Heartburn affects us all at one time or another – whether you drank a lot of orange juice too fast on an empty stomach, ate a big meal and then lay down to watch a movie, or ate before a stressful meeting, you likely know the feeling of burning behind your sternum.
The problem arises when heartburn becomes a common occurrence for you. We often see heartburn remedies advertised to us on TV, but the truth is, you shouldn’t need to take these with any regularity. If you find yourself dealing with heartburn more often than once or twice a year, you may need to look at the underlying cause.
According to the American College of Gastroenterology, tens of millions of Americans experience heartburn at least once a month, with around 20% of the population suffering from gastroesophageal reflux disorder (GERD). This is not surprising to me as I think about 70% to 80% of my patients experience GERD, or what they would call heartburn.
What is heartburn?
Heartburn is an increase in the amount of acid in the stomach, which is there to help us digest the foods we eat. When acid levels are normal, we remain unaware of our stomachs working away to break down our food, but there are certain states in which our stomach produces too much acid or it leads to acid reflux up the esophagus. If this happens only occasionally it can be described as heartburn, but when it happens more frequently it likely means that you have gastroesophageal reflux disorder.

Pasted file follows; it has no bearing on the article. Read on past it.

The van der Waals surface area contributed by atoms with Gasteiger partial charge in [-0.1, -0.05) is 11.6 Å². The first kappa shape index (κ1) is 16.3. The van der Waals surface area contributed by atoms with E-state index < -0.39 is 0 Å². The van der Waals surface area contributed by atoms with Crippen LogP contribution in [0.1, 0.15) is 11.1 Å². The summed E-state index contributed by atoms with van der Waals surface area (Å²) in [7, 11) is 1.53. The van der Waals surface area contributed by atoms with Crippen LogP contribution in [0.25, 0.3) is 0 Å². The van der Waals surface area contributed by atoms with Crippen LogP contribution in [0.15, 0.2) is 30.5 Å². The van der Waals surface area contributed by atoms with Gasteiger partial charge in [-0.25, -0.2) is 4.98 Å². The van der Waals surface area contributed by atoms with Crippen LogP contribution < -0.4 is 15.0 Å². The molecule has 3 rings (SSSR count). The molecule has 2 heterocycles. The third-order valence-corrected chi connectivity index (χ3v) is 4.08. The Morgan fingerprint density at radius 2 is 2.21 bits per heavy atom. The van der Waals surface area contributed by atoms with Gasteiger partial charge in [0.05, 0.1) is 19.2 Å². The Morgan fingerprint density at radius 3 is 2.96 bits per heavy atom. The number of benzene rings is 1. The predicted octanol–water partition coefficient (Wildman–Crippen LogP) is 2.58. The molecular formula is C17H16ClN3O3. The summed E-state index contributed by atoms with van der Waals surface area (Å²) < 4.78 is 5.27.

If you are being bothered by heartburn or GERD, you may be able to reduce your symptoms simply by making small changes to your lifestyle. Here are the top 4 causes of heartburn:
Top 4 Causes of Heartburn and GERD
The number one cause of heartburn is stress, as it causes an increase in acid production. This is due to the fact that stress leads to the slowing down of normal digestion, meaning food remains in your stomach for longer giving more time for stomach acid to build up to a level that is above normal.